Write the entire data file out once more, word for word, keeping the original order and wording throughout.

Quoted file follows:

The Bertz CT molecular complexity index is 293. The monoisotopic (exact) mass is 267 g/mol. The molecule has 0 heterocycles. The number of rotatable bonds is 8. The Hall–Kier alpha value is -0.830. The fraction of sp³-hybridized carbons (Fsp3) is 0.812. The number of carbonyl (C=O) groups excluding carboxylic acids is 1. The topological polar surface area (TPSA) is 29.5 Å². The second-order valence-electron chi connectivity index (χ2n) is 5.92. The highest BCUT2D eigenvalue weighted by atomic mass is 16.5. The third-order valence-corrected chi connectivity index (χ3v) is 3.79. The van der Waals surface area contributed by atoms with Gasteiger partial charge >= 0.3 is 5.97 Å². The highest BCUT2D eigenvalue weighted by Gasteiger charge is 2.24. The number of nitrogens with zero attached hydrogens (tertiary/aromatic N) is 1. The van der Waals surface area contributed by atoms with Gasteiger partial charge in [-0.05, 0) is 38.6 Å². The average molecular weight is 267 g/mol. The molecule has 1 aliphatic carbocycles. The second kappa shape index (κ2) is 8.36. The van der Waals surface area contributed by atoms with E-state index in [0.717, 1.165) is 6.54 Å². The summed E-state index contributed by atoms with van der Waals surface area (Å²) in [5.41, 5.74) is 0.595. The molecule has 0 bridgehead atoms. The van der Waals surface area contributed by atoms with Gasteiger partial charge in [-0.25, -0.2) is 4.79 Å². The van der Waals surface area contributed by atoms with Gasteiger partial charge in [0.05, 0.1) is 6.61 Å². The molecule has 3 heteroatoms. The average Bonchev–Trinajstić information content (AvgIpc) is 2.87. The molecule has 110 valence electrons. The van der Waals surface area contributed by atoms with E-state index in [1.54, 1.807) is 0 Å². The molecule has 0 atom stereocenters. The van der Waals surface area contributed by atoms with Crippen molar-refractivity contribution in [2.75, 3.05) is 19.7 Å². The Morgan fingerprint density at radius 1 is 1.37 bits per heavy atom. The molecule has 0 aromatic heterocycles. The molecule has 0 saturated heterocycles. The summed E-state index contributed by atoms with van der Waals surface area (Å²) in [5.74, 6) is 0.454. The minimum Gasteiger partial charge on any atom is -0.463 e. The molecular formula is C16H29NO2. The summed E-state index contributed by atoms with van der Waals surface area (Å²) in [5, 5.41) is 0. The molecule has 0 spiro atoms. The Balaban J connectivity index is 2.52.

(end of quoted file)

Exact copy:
The Bertz CT molecular complexity index is 293. The monoisotopic (exact) mass is 267 g/mol. The molecule has 0 heterocycles. The number of rotatable bonds is 8. The Hall–Kier alpha value is -0.830. The fraction of sp³-hybridized carbons (Fsp3) is 0.812. The number of carbonyl (C=O) groups excluding carboxylic acids is 1. The topological polar surface area (TPSA) is 29.5 Å². The second-order valence-electron chi connectivity index (χ2n) is 5.92. The highest BCUT2D eigenvalue weighted by atomic mass is 16.5. The third-order valence-corrected chi connectivity index (χ3v) is 3.79. The van der Waals surface area contributed by atoms with Gasteiger partial charge >= 0.3 is 5.97 Å². The highest BCUT2D eigenvalue weighted by Gasteiger charge is 2.24. The number of nitrogens with zero attached hydrogens (tertiary/aromatic N) is 1. The van der Waals surface area contributed by atoms with Gasteiger partial charge in [-0.05, 0) is 38.6 Å². The average molecular weight is 267 g/mol. The molecule has 1 aliphatic carbocycles. The second kappa shape index (κ2) is 8.36. The van der Waals surface area contributed by atoms with E-state index in [0.717, 1.165) is 6.54 Å². The summed E-state index contributed by atoms with van der Waals surface area (Å²) in [5.41, 5.74) is 0.595. The molecule has 0 bridgehead atoms. The van der Waals surface area contributed by atoms with Gasteiger partial charge in [-0.25, -0.2) is 4.79 Å². The van der Waals surface area contributed by atoms with Gasteiger partial charge in [0.05, 0.1) is 6.61 Å². The molecule has 3 heteroatoms. The average Bonchev–Trinajstić information content (AvgIpc) is 2.87. The molecule has 110 valence electrons. The van der Waals surface area contributed by atoms with E-state index in [1.54, 1.807) is 0 Å². The molecule has 0 atom stereocenters. The van der Waals surface area contributed by atoms with Crippen molar-refractivity contribution in [2.75, 3.05) is 19.7 Å². The Morgan fingerprint density at radius 1 is 1.37 bits per heavy atom. The molecule has 0 aromatic heterocycles. The molecule has 0 saturated heterocycles. The summed E-state index contributed by atoms with van der Waals surface area (Å²) in [5.74, 6) is 0.454. The minimum Gasteiger partial charge on any atom is -0.463 e. The molecular formula is C16H29NO2. The summed E-state index contributed by atoms with van der Waals surface area (Å²) in [5, 5.41) is 0. The molecule has 0 spiro atoms. The Balaban J connectivity index is 2.52.